I received an e-mail earlier this week, letting all potential AHS fosters know that a 16 pound terrier mix named Terrence needed foster care for two weeks.  He was being treated for heart worm infestation and was noted to be easygoing and affectionate by AHS staff.  He needed to be given an antibiotic every day for the next week or so and would need to be returned to AHS near the end of September to receive his final heart worm treatment injection and then go up for adoption.  That was all I knew.  After sleeping on it for a couple days, I decided we were the right family for Terrence.  I sent a message letting the foster coordinator know I'd be picking him up.  When I got there, I learned Terrence also has kennel cough and all of his man parts since he's been too sick to undergo his neuter surgery.  Crazy as it is to bring a small, un-neutered male into a house where three spayed females live (male dogs don't care whether a female is spayed, they're still interested), home he came with me.  And he's been a perfect house guest in every way.  No potty accidents in the house, quiet in his kennel, no humping of the female residents, friendly and affectionate towards everyone, and no desire to kill the cat.  He coughs a little and needs to be kept very restful at all times because too much activity could dislodge chunks of heart worm and result in death.  But his presence fills all our hearts.  My crazy love for animals and Stu's crazy love for me equals a loving, caring, temporary home for Terrence while he recuperates and readies himself for his new forever family.

Monday, July 18, 2016

Safe Families for Children in Minnesota

I am so excited to share information about a movement I just learned of tonight!  It's called "Safe Families for Children" of Minnesota.  This movement is spreading across the country and the globe.  My new(ish) church, Eagle Brook, is partnering with Safe Families and God is tugging at my heart to somehow be a part of this.  Since I just started praying about this a couple days ago when I learned about the partnership, I don't know what exactly it looks like yet but this blog post is a first step.


I truly believe that God has called me to care for those who need caring for.  He's created a desire in me to be hospitable and to love on babies and children and other (sometimes furry) beings who need to be cared for.  If you know me personally, you know we've opened our home many times for helpless animals in need :) 

Stu and I both love kids and pray daily for God to help us be a great dad and mom. And, by the grace of God, I believe we are pretty darn good parents!  I'd love to jump right in and be a host family for kids in need but I'm not sure how realistic that is yet....but we're praying about it.  In the interim, I want to at least spread the word about Safe Families because until last week, when Eagle Brook promo'ed their new partnership, I'd never heard of them.  Their mission and philosophy just makes good sense. They step in and provide a safe, temporary, Christian home for kids in need while the kids' parent(s) get things squared away in their life.  This aid is offered before and hopefully to prevent the need for foster care for these kids.  In order for this to work, all kinds of help is needed!  Donations of things like car seats and diapers can help, time and talent to organize and facilitate are needed, space to house donated items would help; the sky is the limit!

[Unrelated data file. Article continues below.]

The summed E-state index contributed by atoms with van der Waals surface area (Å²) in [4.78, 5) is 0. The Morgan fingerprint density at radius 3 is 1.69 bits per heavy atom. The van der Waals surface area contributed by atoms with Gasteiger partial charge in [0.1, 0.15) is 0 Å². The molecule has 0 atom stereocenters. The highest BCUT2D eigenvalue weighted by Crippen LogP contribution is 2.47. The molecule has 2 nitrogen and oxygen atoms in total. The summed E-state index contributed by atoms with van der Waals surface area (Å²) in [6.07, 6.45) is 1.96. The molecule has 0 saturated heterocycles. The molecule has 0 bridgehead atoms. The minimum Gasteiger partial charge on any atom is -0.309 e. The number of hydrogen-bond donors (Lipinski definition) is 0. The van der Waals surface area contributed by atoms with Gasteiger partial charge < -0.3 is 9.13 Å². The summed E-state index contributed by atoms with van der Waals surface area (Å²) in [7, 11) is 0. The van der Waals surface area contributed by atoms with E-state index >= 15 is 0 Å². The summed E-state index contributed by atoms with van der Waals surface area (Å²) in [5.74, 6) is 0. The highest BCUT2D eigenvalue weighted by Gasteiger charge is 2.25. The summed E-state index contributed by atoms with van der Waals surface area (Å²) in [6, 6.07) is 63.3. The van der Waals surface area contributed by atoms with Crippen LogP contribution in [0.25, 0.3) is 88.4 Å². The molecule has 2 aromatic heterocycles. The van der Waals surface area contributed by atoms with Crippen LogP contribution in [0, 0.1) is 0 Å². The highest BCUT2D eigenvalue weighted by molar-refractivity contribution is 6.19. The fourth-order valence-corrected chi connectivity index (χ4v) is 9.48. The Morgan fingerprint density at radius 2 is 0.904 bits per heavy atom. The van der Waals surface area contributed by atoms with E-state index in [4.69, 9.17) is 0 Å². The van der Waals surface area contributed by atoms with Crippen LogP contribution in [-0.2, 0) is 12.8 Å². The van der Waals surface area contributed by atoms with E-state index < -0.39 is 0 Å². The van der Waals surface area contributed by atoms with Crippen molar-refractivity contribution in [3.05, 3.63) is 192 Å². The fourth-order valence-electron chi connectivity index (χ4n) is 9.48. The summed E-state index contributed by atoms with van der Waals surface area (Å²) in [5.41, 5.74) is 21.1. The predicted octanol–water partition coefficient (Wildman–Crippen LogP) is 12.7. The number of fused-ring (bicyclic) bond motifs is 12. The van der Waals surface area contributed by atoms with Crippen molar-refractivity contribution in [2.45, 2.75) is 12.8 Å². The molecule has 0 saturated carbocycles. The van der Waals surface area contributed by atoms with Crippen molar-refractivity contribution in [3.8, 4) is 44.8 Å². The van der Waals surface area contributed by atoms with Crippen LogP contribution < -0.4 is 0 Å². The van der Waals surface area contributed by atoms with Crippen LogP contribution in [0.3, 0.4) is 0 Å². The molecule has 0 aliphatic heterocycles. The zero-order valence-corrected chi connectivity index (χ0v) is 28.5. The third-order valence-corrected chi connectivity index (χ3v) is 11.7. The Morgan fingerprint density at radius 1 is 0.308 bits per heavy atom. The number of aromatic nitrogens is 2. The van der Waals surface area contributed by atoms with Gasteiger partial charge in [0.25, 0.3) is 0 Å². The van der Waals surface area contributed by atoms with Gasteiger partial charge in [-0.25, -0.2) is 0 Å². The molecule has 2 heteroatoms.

Our country is in absolute tumult right now.  What better way to bring our communities together than to go back to our Christian roots of caring for the "widows and children"?  Through Safe Families, we can answer the call for help and give parents a break to get their lives in order, and a shoulder to lean on to get to a better place!

I urge you to click on the link above and read more about Safe Families.  Search your heart and see if there is a way you can help.  I don't know much about this yet but went to the informational meeting tonight so if you want to reach out to me, I can get in touch with Eagle Brook/Safe Families and we can learn more together!!

Wednesday, February 3, 2016

Losing your mom in your 30s: 10 things a motherless daughter will learn



1. You are stronger and more amazingly resilient than you ever could have imagined. And no matter how crappy or wonderful of a mom you had, she helped make you that way. You are her incredible legacy. 

2. You can no longer tolerate watching movies in the drama genre (at least for a while). Someone is either dying or losing something vitally important. No matter what it is, it reminds you of losing your mom and you become seriously depressed for hours to days. 

3. Losing someone suddenly vs. to an illness or disease where you have a chance to say goodbye - neither is "better". Both are tortuous in their own terrible ways. 

4. Just when you move past any mother-daughter angst you've been holding onto or dealing with, your mom is gone. This is horrifying. 

5. Life is no damn fair. Just in case you hadn't learned that yet. 

6. Just as difficult as losing your own mom, is losing your kids' (or future kids') grammie. Every cute, fun, memorable, amazing thing your kids do makes your heart ache that your mom is missing it. 

7. The only woman who had known you your entire life, knew all your strengths and flaws, and ALWAYS championed you no matter what, is gone. 

8. You will sometimes feel a guilty sense of relief that your mom is no longer there to disapprove of certain choices you make. 

9. For a while, you feel unmoored, adrift, and so very alone since no one expects you to check in with them daily any longer. 

10. If it applies, you will be so grateful your mom was a wonderful Christian example for you and that she encouraged you to be faithful. Because you know this means you will be together again eventually and eternally (and sometimes this just doesn't feel like enough comfort). 

Wednesday, January 27, 2016

On an important soapbox